The raised blood pressure of hypertension can be minimized with age by staying thin and active, type 2 diabetes is near entirely avoidable via much the same strategy, and smoking is just a bad idea. There is a mountain of evidence in each case for these outcomes to negatively impact health and lead to an earlier death. The work here is a reminder that if you want your mind to corrode somewhat more rapidly than would otherwise be the case, there exists a range of bad lifestyle choices that can achieve that goal.
A recent study involved 2,675 people with an average age of 50 who did not have dementia. Researchers measured their cardiovascular risk factors at the start of the study: 43% were considered obese, 31% had high blood pressure, 15% were smokers, 11% had diabetes, and 9% had high cholesterol. Participants were given thinking and memory tests at the beginning of the study and five years later. Then researchers estimated the association of the five cardiovascular risk factors with decline in their performance on the thinking and memory tests that was not defined as dementia, but was faster than what was seen in a group of adults of similar ages.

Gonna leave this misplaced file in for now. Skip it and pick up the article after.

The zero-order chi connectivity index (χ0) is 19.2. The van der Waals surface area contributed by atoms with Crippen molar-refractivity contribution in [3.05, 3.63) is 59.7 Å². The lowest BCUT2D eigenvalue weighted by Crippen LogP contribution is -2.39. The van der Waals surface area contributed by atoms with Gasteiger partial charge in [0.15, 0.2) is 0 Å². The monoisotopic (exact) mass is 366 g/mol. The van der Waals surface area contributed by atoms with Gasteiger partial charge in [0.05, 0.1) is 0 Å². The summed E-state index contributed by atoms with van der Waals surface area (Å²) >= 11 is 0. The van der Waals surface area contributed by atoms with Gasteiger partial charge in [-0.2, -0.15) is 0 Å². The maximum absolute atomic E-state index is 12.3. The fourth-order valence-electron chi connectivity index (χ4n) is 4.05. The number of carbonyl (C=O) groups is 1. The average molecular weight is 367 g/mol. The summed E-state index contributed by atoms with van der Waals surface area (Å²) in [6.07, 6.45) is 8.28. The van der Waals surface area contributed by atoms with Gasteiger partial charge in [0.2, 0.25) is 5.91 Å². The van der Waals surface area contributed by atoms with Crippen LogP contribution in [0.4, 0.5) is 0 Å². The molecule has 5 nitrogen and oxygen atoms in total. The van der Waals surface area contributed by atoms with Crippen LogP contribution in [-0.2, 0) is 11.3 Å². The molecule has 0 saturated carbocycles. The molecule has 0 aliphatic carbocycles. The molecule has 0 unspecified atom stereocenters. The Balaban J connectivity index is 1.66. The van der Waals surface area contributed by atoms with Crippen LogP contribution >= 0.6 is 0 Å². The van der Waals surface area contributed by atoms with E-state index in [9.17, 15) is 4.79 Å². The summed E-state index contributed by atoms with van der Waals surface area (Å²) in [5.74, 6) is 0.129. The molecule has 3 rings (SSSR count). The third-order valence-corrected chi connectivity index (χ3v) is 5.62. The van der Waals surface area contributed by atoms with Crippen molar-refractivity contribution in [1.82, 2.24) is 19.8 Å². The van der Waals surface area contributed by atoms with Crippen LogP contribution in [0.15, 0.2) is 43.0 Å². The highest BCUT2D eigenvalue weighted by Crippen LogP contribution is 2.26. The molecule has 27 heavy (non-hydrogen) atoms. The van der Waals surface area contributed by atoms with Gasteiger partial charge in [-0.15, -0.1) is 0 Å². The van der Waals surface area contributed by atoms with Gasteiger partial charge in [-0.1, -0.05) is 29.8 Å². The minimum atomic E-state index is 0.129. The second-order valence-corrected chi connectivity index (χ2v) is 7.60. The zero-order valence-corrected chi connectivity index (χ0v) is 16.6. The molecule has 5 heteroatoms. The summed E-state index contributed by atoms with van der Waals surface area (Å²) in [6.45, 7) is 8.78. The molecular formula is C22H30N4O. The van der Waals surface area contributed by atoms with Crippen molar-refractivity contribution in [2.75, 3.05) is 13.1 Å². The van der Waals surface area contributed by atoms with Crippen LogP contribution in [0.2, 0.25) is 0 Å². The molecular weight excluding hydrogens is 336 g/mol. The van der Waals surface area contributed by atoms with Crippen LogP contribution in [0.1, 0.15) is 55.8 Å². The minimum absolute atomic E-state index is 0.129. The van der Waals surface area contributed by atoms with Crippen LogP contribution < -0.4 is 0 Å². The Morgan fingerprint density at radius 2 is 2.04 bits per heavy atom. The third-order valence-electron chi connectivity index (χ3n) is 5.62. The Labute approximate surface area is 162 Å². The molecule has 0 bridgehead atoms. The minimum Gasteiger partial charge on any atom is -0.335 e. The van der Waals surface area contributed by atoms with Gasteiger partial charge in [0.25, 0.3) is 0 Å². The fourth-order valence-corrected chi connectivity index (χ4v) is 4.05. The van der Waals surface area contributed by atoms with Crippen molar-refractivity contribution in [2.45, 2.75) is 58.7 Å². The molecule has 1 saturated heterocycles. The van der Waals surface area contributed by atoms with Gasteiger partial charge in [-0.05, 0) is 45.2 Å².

Five percent of the participants had accelerated cognitive decline over five years. A total of 7.5% of those with high blood pressure had faster decline, compared to 4.3% of those who did not have high blood pressure. And 10.3% of those with diabetes had faster decline, compared to 4.7% of those who did not have diabetes. A total of 7.7% of current smokers had faster decline, compared to 4.3% of those who never smoked.
After adjusting for age, race, education, and other factors that could affect the risk of cognitive decline, researchers found that people who smoked were 65% more likely to have accelerated cognitive decline, those with high blood pressure were 87% more likely and those with diabetes had a nearly three times as likely to have accelerated cognitive decline. People who had one or two of the risk factors were nearly twice as likely to have accelerated decline than people with no risk factors. People with three or more of the risk factors were nearly three times as likely to have faster decline than those with no risk factors.